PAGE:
There is an urgent need to call for a moratorium on killing baboons, until such a time that there is a more in-depth assessment of the current situation. The undersigned organisations are in support of such a moratorium.
On Wednesday 20th September 12 young and highly stressed baboons, who weeks before had ruthlessly been ripped from their families by controversial primate trapper and zoo (Eventiera) owner Erich Venter for heartless use in biomedical research (vivisection) at the University of the Free State, were released back into the wild.
This uncommon, but soul-stirring event came about as a result of cooperation between the CARE (Centre for Animal Rehabilitation), the EMS FOUNDATION, and Shambala Private Reserve. Only 2 days after their release, 5 of these baboons were already spotted with one of the existing troops on Shambala, and since then there have been several other sightings.
After a desperate email from CARE, and within a matter of hours, the EMS FOUNDATION, working closely with Shambala, was able to ensure that these innocent victims would once again taste freedom.
But there is also a very dark side to this story and many questions need to be asked by the public, of the government, the research laboratories (who are mainly part of universities) and the NSPCA.
Why did the Limpopo provincial government (through LEDET: the Limpopo department of Economic Development, Environment and Tourism) sanction and issue permits to Erich Venter to remove wild baboons from their families and social group? Not only is this act of kidnapping very cruel, but it obviously severely, and negatively, impacts on the family members left behind and on the entire social structure of the baboon troop (which in turn promotes human-baboon “conflict”). Not to mention the extreme damage it has had on the traumatised trapped individuals themselves, who although now have a second chance at a life in the wild, they have to try and form new bonds in totally unfamiliar surroundings. LEDET’s primary mandate is to promote biodiversity and conservation not destroy it: their action is irresponsible and their lack of compassion inexcusable. The public needs urgent reassurances from government that this will never happen again and that they have policies in place to prevent baboons from being used in research.
The role of the universities in actively perpetuating cruelty needs to become front and centre of public scrutiny. Universities core activities are knowledge production based on access to information – and they all scream out loudly in support of access to information. But the worrying truth is that if you are seeking information about their own activities, to put into the public domain, they are obstructionist and secretive. Ask for full disclosure on their vivisection and animal ‘use’ activities and you will get the door closed in your face. As publicly funded institutions, they need to be opened to public scrutiny. The EMS Foundation calls on WITS, UCT, UFS, UNW, UKZN, UJ, Monash, Rhodes, the MRC and all other institutions that practice vivisection to open their doors!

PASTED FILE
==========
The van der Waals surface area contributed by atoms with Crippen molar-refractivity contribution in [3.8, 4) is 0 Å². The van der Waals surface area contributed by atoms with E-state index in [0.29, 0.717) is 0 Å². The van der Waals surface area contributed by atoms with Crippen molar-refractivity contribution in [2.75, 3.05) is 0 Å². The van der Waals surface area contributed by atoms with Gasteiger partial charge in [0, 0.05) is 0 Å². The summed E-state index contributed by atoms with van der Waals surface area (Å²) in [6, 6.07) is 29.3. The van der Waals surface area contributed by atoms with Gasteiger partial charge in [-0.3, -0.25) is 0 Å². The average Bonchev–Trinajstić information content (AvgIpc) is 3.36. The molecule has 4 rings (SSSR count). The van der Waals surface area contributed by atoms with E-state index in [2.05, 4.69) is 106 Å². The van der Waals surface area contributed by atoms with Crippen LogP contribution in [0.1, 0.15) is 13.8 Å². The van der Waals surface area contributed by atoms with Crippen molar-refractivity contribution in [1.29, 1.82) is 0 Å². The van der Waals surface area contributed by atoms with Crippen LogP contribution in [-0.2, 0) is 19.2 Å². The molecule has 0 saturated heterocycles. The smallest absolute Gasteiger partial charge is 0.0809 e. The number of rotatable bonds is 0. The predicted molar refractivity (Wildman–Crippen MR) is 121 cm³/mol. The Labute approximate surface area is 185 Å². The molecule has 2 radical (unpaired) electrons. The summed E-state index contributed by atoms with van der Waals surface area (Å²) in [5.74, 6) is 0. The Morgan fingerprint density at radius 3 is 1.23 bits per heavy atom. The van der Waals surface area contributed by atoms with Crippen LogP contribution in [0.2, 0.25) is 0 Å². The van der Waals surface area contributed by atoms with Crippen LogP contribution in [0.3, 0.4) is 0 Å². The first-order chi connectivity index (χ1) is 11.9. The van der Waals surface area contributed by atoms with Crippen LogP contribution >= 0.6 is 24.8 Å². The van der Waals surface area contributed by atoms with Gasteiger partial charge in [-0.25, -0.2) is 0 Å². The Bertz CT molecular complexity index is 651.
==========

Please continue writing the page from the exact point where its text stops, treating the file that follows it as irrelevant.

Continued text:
The lack of transparency and accountability in the vivisection industry in South Africa is aided and abetted by the lack of legislation to protect animals in laboratories and the clear lack of political will to deal with this issue. Despite the overwhelming scientific evidence that most animal research goes nowhere, animal research is still erroneously regarded as part of the research toolbox. It is a self-perpetuating industry and it is very difficult to get those whose livelihoods depend on doing research that involves animals, no matter how unnecessary or useless, to stop. University administrators are turning a blind eye to the moral and questionable scientific issues as long as the research money flows in.
Although this is a relatively happy ending for these particular baboons, we will never fully know the details of this case. This is because the NSPCA sits on so-called ‘Animal Ethics Committee’s’ only with the proviso that they sign confidentiality agreements with the research institutions. In this way everything is dealt with ‘in-house’ and vivisection in South Africa remains publicly unaccountable and the public therefore has virtually no idea about what is actually going on in this problematic industry. Under the watch of the NSPCA, non-human primates and other animals continue to be used in research in South Africa. This is why deals with NGOs, where ‘Animal Ethics Committees’ remain effectively closed to public scrutiny and which do not reveal to the public what is happening in labs in South Africa, are unacceptable. For an animal welfare organisation to participate in these committees on the basis that they will keep ‘violations’ and problems confidential and out of the public domain is counter intuitive and protects the industry and universities at the expense of public accountability. The extent of the vivisection industry and the suffering of the animals caught up in it remains secret. The consequence of all of this is that the public outcry is muted. Very convenient for the industry, its proponents, and protectors, no doubt.